Regards, Stuart.
  4. smokin valves

    smokin valves Pianissimo User

    Sep 11, 2011
    I think the chem clean process must damage the horn in some way. I have heard of valve problems after chem cleaning too. on youtube is a video from monette about trumpet maintenance, and i'm inclined to believe them as i'm pretty sure they know what they're doing. they basically say keep your valve casings clean with washing up liquid and brushing to avoid paying for ultrasonic cleaning. i also like to wash through the tubes of my horns with warm water with washing up liquid in then rinse thoroughly.
  5. veery715

    veery715 Utimate User

    Mar 6, 2007
    Ithaca NY
    You really should go easier on yourself and our friend Steve!
  6. Vulgano Brother

    Vulgano Brother Moderator Staff Member

    Mar 23, 2006
    Parts Unknown
    I put a similar question to my German brother-in-law, searching for something that wouldn't degrease the horn or produce verdigris. I secured my trumpet vertically, then poured lukewarm water into the trumpet with valves depressed and receiver plugged, and when full, I added ascorbic acid (Vitamin C) (about .3 ml or 1/16th of a teaspoon) and let it soak overnight. The next morning, after rinsing the horn I used baking soda to kill the acid, (again filling the horn with water) and rinsed afterwards. A cheap, safe chemical clean, and none of my instruments have caught cold.
  7. gmonady

    gmonady Utimate User

    Jan 28, 2011
    Dayton, Ohio
    And I bet you'll clean it again... Some people will do anything to get the Double Hi-C
    Last edited: Sep 15, 2012
  8. gmonady

    gmonady Utimate User

    Jan 28, 2011
    Dayton, Ohio
    I had 2 of my 6 horns chem cleaned once each. They play no different then the ones I didn't have chem cleaned. Oh sure, they grew two bells and glow in the dark when I play them at night, but other than that, you really cannot tell the difference.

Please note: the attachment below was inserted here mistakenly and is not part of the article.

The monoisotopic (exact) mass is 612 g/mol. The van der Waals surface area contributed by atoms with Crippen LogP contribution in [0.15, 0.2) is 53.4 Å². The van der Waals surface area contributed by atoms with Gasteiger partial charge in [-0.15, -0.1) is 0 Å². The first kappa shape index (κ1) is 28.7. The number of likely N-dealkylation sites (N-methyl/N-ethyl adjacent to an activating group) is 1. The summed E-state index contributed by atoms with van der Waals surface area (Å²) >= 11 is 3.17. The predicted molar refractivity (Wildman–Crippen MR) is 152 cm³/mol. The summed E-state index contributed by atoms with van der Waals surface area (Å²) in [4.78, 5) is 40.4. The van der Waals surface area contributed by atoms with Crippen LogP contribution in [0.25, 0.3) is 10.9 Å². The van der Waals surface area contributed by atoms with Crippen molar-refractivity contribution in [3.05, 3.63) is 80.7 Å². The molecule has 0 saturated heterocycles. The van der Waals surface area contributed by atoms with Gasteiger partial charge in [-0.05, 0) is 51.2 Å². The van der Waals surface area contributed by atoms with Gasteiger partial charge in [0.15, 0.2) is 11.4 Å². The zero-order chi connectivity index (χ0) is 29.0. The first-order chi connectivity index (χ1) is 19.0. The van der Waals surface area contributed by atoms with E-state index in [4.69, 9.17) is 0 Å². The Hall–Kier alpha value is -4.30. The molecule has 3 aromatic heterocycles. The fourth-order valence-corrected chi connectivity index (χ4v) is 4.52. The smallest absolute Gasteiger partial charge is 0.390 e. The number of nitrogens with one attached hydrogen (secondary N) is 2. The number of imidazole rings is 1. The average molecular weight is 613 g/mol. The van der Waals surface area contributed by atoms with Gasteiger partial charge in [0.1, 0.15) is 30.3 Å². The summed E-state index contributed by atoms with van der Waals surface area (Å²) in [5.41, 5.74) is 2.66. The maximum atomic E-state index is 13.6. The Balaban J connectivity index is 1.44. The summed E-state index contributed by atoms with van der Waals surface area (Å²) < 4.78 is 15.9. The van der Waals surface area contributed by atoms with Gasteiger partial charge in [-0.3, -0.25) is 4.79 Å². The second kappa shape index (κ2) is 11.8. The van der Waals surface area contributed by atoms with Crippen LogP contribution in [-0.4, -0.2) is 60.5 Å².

9. SteveRicks

    SteveRicks Fortissimo User

    Aug 15, 2009
    Veery, as far as snakes go, he is a pretty nice snake. never seen him to bite. :D
  10. Brekelefuw

    Brekelefuw Fortissimo User

    Mar 21, 2006
    If you horn is clean in the first palce, and well maintained, chemical cleaning isn't neccassary.


    I am a repair tech and 75% of the horns that come across my bench with valve troubles are cured of their valve issues AFTER a proper chemical cleaning and rinsing.
    I have noticed sometimes that on 'well used' horns, once I clean them, there may be new valve issues because the crud built up inside the slides and casing fills the gaps between poor tolerance valves. This isn't a problem with the chemicals. It is a problem with the valves.
    If people maintained their horns as they should, chem cleaning wouldn't be needed, but since probably 90% of people don't do regular cleanings, chemicals are neccessary.
    If I remember, I will take before & after pictures of why horns need chemical cleaning, and why Simple Green, or other soaps can't dissolve the calcification that a professional grade chemical can.